For some clients, this means recommending marriage counseling as we embark upon the coaching process, simply because each individual is a part of a larger system that needs to be considered and factored in. However, even without marriage counseling, many of my clients find that as they evolve, because together, we’re taking into account how partners and family members might respond to the client’s evolution, and because we’re moving slowly, the system can adjust around the client.
So yes. You will change, hopefully and most likely for the better. And it will be an exciting time. It will also be a little scary, as you press against the boundaries of your comfort zone, expanding the space in which you feel safe. But know this: coaching will change you, but you won’t be changing alone. You’ll have a partner and an ally guiding you down the path.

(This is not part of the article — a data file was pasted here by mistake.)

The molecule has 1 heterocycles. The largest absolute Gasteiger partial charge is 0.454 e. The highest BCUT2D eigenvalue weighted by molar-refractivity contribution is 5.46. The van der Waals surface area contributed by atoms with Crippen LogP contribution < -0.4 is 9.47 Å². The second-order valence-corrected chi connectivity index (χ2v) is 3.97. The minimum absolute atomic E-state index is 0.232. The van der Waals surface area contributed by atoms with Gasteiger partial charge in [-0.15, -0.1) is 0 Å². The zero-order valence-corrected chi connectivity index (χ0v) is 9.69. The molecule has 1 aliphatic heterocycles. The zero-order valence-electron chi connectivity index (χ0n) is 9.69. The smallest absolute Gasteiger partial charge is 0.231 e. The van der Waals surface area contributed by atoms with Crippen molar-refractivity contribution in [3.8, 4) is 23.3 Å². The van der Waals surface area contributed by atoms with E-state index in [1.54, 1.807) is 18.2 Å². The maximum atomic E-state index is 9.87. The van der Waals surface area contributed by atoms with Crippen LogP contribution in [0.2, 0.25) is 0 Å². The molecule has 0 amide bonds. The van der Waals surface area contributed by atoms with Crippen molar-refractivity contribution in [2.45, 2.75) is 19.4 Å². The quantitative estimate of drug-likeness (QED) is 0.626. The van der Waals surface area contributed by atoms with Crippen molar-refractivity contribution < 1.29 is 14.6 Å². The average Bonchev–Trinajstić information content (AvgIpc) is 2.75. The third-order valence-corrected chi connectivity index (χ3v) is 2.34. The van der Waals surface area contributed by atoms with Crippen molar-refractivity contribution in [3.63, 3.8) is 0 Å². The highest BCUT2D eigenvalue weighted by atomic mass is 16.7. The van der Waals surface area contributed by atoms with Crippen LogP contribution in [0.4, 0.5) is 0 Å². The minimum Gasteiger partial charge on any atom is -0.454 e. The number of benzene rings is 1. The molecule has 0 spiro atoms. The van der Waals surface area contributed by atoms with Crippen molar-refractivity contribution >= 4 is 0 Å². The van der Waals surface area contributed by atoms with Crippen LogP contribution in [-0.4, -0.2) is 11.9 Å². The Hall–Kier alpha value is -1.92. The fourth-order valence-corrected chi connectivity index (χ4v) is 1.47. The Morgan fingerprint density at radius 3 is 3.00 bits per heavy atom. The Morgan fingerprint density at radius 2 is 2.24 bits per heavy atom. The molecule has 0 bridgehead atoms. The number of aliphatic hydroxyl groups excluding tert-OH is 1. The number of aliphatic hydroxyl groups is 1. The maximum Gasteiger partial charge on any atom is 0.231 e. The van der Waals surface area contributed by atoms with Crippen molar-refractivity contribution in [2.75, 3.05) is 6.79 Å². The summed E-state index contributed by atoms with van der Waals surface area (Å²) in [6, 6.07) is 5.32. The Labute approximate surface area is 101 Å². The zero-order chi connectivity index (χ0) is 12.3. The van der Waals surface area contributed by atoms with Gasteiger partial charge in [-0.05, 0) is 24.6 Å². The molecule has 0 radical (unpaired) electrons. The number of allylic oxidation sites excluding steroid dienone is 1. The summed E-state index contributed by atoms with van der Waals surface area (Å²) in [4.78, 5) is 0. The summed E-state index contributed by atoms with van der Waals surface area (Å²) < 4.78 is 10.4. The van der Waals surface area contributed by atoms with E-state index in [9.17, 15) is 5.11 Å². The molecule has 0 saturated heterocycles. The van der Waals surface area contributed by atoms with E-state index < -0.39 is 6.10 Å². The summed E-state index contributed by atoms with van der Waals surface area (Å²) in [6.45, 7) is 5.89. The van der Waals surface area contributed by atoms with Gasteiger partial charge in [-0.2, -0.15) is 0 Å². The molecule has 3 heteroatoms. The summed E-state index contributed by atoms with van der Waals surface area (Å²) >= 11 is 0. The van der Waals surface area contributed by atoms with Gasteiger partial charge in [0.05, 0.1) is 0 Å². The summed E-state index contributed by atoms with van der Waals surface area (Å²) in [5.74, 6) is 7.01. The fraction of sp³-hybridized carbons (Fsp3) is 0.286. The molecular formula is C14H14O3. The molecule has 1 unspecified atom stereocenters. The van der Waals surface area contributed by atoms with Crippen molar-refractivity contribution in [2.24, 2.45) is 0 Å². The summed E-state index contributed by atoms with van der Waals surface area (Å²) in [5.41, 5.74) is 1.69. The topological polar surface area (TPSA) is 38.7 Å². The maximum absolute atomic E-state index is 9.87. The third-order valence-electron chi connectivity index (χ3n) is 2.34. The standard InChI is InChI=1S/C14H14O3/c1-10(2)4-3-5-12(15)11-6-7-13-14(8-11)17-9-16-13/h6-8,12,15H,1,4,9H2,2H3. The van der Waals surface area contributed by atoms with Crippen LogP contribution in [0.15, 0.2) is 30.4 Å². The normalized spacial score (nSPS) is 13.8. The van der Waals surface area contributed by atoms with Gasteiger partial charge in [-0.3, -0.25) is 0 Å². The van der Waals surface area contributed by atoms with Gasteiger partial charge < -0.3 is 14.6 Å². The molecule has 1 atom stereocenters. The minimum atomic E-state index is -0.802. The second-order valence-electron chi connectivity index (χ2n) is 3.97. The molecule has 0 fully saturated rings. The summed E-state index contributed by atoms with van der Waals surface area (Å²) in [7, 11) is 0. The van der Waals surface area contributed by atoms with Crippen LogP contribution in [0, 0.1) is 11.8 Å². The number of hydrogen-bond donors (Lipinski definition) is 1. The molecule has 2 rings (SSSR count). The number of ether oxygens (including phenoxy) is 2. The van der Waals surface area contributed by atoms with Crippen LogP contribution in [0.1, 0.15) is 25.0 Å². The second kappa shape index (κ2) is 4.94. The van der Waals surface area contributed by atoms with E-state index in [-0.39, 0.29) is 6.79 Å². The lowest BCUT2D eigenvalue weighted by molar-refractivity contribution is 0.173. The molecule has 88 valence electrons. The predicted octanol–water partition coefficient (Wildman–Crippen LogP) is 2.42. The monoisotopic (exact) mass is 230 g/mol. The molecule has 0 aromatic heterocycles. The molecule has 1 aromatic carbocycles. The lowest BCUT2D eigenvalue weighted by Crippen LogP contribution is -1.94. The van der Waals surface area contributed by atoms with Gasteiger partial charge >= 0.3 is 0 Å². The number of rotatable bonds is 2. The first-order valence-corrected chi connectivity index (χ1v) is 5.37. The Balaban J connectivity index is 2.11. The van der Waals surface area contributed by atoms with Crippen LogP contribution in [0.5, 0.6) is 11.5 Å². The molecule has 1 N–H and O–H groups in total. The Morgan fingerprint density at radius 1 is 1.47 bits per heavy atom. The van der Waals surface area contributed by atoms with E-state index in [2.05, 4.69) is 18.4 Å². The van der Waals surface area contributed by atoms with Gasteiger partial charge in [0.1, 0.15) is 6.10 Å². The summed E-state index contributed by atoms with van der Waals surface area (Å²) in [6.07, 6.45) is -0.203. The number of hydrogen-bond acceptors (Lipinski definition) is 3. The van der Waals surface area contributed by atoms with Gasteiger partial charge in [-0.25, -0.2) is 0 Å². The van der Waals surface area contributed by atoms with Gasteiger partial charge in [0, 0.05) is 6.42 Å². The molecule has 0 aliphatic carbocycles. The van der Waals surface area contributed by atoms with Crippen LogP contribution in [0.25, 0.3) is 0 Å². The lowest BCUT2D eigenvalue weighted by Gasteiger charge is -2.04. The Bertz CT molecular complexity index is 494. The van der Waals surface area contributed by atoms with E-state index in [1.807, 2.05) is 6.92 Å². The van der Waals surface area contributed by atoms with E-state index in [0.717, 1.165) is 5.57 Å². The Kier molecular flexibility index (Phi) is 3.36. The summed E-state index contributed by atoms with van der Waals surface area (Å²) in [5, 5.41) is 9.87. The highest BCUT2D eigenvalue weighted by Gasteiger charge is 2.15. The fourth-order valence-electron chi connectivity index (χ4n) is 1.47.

This wraps up my series on Seven Reasons Why Coaching Might Make You Nervous. Coaching can be an intimidating process, for all seven of the reasons I’ve discussed in this weeklong, multi-part blog series. But I hope that you can see that, despite the low barrier to entry, a good coach is a well-trained, experienced professional who can guide you to greater levels of success and happiness in your life, your relationships, and your career. And even if you’re not sure you need coaching, virtually everyone who can come to the experience with an open mind, willing to listen, can benefit from coaching.
Once you’ve chosen a good coach with solid training and experience, you don’t have to be an amazing client, you just have to be a willing client. A good coach will guide you down the path of transformation at the pace that’s appropriate for you, and you’ll dive deep when and how you’re ready to do so. You’ll work in a judgement-free space, and never have to worry that your coach thinks badly of you. You’ll find in your coach an honest, nonjudgmental ally who can guide you down the path to transformation in a life where you’ll be happier than you ever thought possible.